Evaluation of Kostiakov, Horton and Philip's Infiltration Equations as Affected by Tillage and Rotation Systems in a Clay-Loam Soil of Northwest Iran.
Mohammad A. Hajabbasi, Isfahan University of Technology, College of Agriculture, Isfahan, Iran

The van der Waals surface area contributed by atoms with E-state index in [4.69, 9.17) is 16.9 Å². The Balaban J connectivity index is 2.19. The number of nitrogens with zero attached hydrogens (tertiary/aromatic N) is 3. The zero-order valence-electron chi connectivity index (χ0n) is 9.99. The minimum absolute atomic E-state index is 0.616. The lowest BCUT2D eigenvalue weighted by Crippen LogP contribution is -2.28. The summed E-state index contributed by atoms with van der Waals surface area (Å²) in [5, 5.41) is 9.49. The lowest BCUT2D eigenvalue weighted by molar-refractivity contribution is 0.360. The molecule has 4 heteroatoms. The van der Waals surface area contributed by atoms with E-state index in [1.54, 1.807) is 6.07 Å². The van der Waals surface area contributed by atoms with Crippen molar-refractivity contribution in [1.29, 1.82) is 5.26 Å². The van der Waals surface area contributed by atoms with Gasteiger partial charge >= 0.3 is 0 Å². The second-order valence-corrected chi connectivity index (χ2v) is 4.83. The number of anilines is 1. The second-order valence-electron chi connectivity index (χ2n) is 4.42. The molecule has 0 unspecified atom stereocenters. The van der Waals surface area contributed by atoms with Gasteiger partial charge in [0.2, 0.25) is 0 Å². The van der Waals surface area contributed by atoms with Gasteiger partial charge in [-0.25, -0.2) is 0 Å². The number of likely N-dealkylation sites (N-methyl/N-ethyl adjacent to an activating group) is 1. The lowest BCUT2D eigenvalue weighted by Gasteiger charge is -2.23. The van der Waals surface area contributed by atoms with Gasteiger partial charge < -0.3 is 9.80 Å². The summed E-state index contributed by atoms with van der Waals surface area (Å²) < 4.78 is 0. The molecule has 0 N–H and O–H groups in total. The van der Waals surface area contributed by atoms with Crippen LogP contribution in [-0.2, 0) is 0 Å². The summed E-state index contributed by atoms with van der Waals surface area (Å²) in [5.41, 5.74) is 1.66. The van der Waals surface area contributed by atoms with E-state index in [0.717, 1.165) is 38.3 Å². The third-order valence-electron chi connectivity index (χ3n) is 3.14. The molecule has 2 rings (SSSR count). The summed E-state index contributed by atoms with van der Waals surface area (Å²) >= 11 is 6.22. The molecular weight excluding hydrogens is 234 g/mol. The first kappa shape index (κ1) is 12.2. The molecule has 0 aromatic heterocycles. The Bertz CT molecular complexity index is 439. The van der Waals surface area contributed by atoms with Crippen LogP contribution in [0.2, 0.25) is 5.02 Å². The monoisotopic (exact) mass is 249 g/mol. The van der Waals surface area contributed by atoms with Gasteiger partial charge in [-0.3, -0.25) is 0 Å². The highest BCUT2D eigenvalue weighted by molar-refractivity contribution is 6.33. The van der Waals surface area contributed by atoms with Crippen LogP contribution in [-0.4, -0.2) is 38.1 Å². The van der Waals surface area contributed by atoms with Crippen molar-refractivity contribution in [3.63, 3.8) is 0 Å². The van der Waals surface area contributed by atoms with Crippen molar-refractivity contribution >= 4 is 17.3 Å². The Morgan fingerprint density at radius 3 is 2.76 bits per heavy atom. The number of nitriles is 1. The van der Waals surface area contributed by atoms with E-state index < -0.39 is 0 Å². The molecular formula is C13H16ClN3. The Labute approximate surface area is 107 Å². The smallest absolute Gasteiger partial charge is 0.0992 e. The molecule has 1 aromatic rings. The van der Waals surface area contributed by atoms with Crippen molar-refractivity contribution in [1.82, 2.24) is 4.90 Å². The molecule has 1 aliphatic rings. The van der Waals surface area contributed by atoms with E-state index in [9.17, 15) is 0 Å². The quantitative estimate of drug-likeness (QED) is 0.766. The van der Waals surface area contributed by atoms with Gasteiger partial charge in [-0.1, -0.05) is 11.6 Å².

Infiltration rate is a function of water absorption rate by soil particles and pore size distribution. Thus, factors like soil texture, topography, and organic matter can affect the amount and rate of infiltration. Lack of proper infiltration rate could cause runoff, loss of water and thus soil erosion. The aim of this study was to evaluate three rotations (wheat-wheat, cowpea-wheat, and fallow-wheat) and tillage (conventional, reduced and no-till) systems on the amount and rate of infiltration in a rainfed soil (fine mixed mesic Typic xerochrepts) in Maragheh Research Station (northwest Iran). The empirical infiltration models of Kostiakov and Horton and the analytical model of Philip were evaluated. Soil physical properties including bulk density, organic matter content, aggregate stability, soil moisture content, and penetration resistance were also measured. The application of no-till system resulted in an increase in soil organic matter but had no effect on aggregate mean weight diameter, thus no effects on infiltration. Applying no-till and reduced tillage systems caused an increase in soil moisture content, which is the reason of higher infiltration rate in these systems. The Horton's equation is the most recommended model for the region, to estimate and evaluate the infiltration rate. Key words: infiltration, tillage, crop rotation, rainfed agriculture, drylands, Maragheh Iran.